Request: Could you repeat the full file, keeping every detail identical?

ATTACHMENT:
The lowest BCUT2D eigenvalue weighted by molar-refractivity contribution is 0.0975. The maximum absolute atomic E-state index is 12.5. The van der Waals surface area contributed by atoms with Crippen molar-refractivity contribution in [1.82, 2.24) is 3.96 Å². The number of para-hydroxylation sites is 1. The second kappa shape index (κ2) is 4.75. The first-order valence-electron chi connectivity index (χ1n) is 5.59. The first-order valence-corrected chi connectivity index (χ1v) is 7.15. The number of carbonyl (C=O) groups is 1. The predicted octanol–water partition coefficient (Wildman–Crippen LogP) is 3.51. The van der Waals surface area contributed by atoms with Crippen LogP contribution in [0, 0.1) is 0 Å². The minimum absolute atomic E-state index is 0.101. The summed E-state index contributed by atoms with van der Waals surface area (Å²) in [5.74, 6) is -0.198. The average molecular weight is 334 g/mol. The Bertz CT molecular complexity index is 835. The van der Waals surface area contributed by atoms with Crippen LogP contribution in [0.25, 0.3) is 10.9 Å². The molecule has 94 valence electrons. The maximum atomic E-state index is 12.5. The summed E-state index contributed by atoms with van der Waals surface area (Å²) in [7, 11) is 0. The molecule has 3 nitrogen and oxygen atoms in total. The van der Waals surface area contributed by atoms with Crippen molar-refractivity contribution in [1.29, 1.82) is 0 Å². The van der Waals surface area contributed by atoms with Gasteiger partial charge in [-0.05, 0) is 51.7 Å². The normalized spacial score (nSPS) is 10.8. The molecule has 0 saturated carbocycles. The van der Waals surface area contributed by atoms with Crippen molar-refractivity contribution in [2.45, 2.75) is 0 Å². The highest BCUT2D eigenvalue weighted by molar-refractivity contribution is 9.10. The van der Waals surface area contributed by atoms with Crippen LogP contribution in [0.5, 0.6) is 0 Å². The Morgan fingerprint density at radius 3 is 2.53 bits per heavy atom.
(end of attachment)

The lowest BCUT2D eigenvalue weighted by molar-refractivity contribution is 0.0975. The maximum absolute atomic E-state index is 12.5. The van der Waals surface area contributed by atoms with Crippen molar-refractivity contribution in [1.82, 2.24) is 3.96 Å². The number of para-hydroxylation sites is 1. The second kappa shape index (κ2) is 4.75. The first-order valence-electron chi connectivity index (χ1n) is 5.59. The first-order valence-corrected chi connectivity index (χ1v) is 7.15. The number of carbonyl (C=O) groups is 1. The predicted octanol–water partition coefficient (Wildman–Crippen LogP) is 3.51. The van der Waals surface area contributed by atoms with Crippen LogP contribution in [0, 0.1) is 0 Å². The minimum absolute atomic E-state index is 0.101. The summed E-state index contributed by atoms with van der Waals surface area (Å²) in [5.74, 6) is -0.198. The average molecular weight is 334 g/mol. The Bertz CT molecular complexity index is 835. The van der Waals surface area contributed by atoms with Crippen LogP contribution in [0.25, 0.3) is 10.9 Å². The molecule has 94 valence electrons. The maximum atomic E-state index is 12.5. The summed E-state index contributed by atoms with van der Waals surface area (Å²) in [7, 11) is 0. The molecule has 3 nitrogen and oxygen atoms in total. The van der Waals surface area contributed by atoms with Crippen molar-refractivity contribution in [1.29, 1.82) is 0 Å². The van der Waals surface area contributed by atoms with Gasteiger partial charge in [-0.05, 0) is 51.7 Å². The normalized spacial score (nSPS) is 10.8. The molecule has 0 saturated carbocycles. The van der Waals surface area contributed by atoms with Crippen molar-refractivity contribution in [2.45, 2.75) is 0 Å². The highest BCUT2D eigenvalue weighted by molar-refractivity contribution is 9.10. The van der Waals surface area contributed by atoms with Crippen LogP contribution in [0.5, 0.6) is 0 Å². The Morgan fingerprint density at radius 3 is 2.53 bits per heavy atom.